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Should publishing be publicly funded?

14 January 2008

The current controversy surrounding cuts in grants to regularly-funded organisations by Arts Council England has raised the interesting question of whether publishing should be publicly funded. If it is, which is the case in the UK and many other European countries, how do you decide what deserves funding and what doesn't? The American model presents a stark contrast, providing very little public funding for literature, and that mostly at state rather than federal level. But Americans have a strong tradition of philanthropy to the arts, and individual donors provide most of the funding for literature.

The situation is complicated in the UK by the fact that large amounts of public funding have recently been diverted from the arts to support the 2012 London Olympic Games, although there will be a cultural Olympiad, hopefully featuring literature, to accompany them. In the recent spending round it was widely expected that the Arts Council would have its own funding cut, so when in the end it received an uplift, the funding body had already worked out where to cut what it gave to its regularly-funded organisations. It decided to wield the knife in any case on the grounds that a general review was overdue.

The problem for literature funding is that, unlike most of the arts, the funded sector sits alongside a large and relatively flourishing commercial sector. So the question arises, what should be funded and what can stand on its own feet? Most publishing of 'literary' novels takes place as part of publishers' commercial activity. The literati may complain, but literary fiction is fairly well-received in the UK and a number of prominent prizes, most notably the Booker, help to focus readers' attention on the books.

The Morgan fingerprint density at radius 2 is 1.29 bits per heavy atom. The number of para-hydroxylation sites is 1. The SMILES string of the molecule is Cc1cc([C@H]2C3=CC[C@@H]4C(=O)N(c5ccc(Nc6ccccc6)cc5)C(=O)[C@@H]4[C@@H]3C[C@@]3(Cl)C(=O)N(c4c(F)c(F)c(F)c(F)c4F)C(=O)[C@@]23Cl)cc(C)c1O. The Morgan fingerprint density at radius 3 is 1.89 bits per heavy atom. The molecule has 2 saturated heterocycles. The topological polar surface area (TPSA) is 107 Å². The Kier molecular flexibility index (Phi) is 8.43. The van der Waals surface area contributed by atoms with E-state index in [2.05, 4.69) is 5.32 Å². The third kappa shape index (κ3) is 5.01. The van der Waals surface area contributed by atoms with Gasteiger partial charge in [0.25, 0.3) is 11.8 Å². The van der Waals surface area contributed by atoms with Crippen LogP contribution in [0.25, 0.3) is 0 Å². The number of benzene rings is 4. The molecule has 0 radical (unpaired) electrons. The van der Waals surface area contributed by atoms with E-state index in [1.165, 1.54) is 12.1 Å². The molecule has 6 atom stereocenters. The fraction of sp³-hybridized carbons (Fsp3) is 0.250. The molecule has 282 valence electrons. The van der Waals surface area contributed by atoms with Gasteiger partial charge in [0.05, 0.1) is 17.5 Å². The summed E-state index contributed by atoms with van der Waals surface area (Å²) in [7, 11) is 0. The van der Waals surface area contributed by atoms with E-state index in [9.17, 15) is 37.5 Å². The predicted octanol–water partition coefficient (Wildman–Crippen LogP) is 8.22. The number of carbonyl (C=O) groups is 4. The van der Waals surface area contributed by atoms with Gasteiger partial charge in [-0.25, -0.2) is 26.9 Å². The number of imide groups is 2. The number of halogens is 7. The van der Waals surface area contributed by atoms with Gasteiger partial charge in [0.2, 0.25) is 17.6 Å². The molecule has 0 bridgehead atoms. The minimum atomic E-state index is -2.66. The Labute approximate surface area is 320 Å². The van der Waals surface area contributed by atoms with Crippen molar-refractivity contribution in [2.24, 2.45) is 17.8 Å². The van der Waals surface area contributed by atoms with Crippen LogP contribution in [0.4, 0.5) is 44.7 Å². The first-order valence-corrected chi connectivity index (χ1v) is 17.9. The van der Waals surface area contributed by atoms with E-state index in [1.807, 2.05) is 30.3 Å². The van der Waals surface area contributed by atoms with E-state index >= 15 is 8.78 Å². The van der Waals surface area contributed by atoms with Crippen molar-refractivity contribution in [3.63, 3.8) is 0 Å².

Publishing is a relatively cheap operation to fund. It does not need buildings - theatres, concert halls or art galleries - unlike the rest of the arts, and also does not require large salary bills, unlike orchestras for instance, in order to make an impact. Its relationship to the commercial sector means funders assume that literature doesn't need support in the same way.

So what do the UK Arts Councils actually fund? It's mostly poetry, with some support for literary translations. There certainly is an argument for saying that poetry badly needs the help. With the honourable exceptions of Faber, with its long tradition of poetry, and the small poetry lists at Jonathan Cape and Picador, big publishers do not support poetry. So, if the funding was taken away, there's little doubt that many fewer poets would get their work into print.

But poetry is managing to hold its own. It has been featured on the flagship BBC Today programme every day this week in the shape of the T S Eliot Prize contenders and many people enjoy it. Its practitioners scramble to make any kind of living and mostly fund themselves by teaching creative writing. Poets don't expect to live off writing poetry, but (like all writers) they certainly want it to be published.

The other genre which is state-funded is literary translation and this is mostly what has just been cut, affecting the publishers Dedalus and Arcadia. Dedalus is threatening to sue the Arts Council o the grounds that it has not followed its own procedures for withdrawal of funding, and is also trying to make this into a class action suit.

Translation has high costs and a relatively small market in general. But literary translation has never been more popular in the UK and is always going to be a minority interest amongst readers. So does it deserve to be funded, more than science fiction for instance? Is it inherently more worthwhile?

This debate will run and run. For now, the answer to these conundrums seems to be that funded publishers owe it to their funders, as the recipients of public investment, to make as good a job of their publishing as they can. In particular they need to reach as many readers as possible, and - for their authors' sake as well - to make a decent fist of selling the books they publish.